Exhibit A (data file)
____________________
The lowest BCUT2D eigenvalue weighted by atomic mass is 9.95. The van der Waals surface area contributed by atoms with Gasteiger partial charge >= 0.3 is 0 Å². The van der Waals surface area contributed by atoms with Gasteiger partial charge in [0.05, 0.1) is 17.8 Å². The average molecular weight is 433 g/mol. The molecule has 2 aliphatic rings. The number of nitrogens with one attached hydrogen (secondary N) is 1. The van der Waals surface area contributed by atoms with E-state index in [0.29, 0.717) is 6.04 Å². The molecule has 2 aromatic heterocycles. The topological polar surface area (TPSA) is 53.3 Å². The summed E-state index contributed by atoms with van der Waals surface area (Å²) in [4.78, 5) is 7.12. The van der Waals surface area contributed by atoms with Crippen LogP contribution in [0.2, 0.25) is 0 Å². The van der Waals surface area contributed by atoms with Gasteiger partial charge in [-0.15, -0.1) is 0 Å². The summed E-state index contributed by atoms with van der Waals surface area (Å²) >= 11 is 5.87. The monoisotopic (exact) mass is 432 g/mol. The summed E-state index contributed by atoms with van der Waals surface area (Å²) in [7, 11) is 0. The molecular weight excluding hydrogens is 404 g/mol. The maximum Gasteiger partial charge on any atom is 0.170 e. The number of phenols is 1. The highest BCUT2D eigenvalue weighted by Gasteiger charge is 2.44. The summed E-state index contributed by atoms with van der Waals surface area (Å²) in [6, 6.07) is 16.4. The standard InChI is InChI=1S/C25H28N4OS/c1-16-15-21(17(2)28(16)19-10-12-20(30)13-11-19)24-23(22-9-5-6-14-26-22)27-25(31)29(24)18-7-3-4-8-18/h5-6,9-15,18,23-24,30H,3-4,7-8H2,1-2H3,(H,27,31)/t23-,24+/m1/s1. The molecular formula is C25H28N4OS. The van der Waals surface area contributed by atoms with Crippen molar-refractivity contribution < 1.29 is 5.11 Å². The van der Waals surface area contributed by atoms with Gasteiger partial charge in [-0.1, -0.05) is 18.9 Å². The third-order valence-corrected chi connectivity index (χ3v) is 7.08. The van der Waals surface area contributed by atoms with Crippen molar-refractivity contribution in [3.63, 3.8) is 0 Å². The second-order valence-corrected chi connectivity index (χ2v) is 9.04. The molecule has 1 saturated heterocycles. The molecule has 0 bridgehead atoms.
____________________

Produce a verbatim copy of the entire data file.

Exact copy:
The lowest BCUT2D eigenvalue weighted by atomic mass is 9.95. The van der Waals surface area contributed by atoms with Gasteiger partial charge >= 0.3 is 0 Å². The van der Waals surface area contributed by atoms with Gasteiger partial charge in [0.05, 0.1) is 17.8 Å². The average molecular weight is 433 g/mol. The molecule has 2 aliphatic rings. The number of nitrogens with one attached hydrogen (secondary N) is 1. The van der Waals surface area contributed by atoms with E-state index in [0.29, 0.717) is 6.04 Å². The molecule has 2 aromatic heterocycles. The topological polar surface area (TPSA) is 53.3 Å². The summed E-state index contributed by atoms with van der Waals surface area (Å²) in [4.78, 5) is 7.12. The van der Waals surface area contributed by atoms with Crippen LogP contribution in [0.2, 0.25) is 0 Å². The van der Waals surface area contributed by atoms with Gasteiger partial charge in [-0.15, -0.1) is 0 Å². The summed E-state index contributed by atoms with van der Waals surface area (Å²) >= 11 is 5.87. The monoisotopic (exact) mass is 432 g/mol. The summed E-state index contributed by atoms with van der Waals surface area (Å²) in [7, 11) is 0. The molecular weight excluding hydrogens is 404 g/mol. The maximum Gasteiger partial charge on any atom is 0.170 e. The number of phenols is 1. The highest BCUT2D eigenvalue weighted by Gasteiger charge is 2.44. The summed E-state index contributed by atoms with van der Waals surface area (Å²) in [6, 6.07) is 16.4. The standard InChI is InChI=1S/C25H28N4OS/c1-16-15-21(17(2)28(16)19-10-12-20(30)13-11-19)24-23(22-9-5-6-14-26-22)27-25(31)29(24)18-7-3-4-8-18/h5-6,9-15,18,23-24,30H,3-4,7-8H2,1-2H3,(H,27,31)/t23-,24+/m1/s1. The molecular formula is C25H28N4OS. The van der Waals surface area contributed by atoms with Crippen molar-refractivity contribution < 1.29 is 5.11 Å². The van der Waals surface area contributed by atoms with Gasteiger partial charge in [-0.1, -0.05) is 18.9 Å². The third-order valence-corrected chi connectivity index (χ3v) is 7.08. The van der Waals surface area contributed by atoms with Crippen molar-refractivity contribution in [3.63, 3.8) is 0 Å². The second-order valence-corrected chi connectivity index (χ2v) is 9.04. The molecule has 1 saturated heterocycles. The molecule has 0 bridgehead atoms.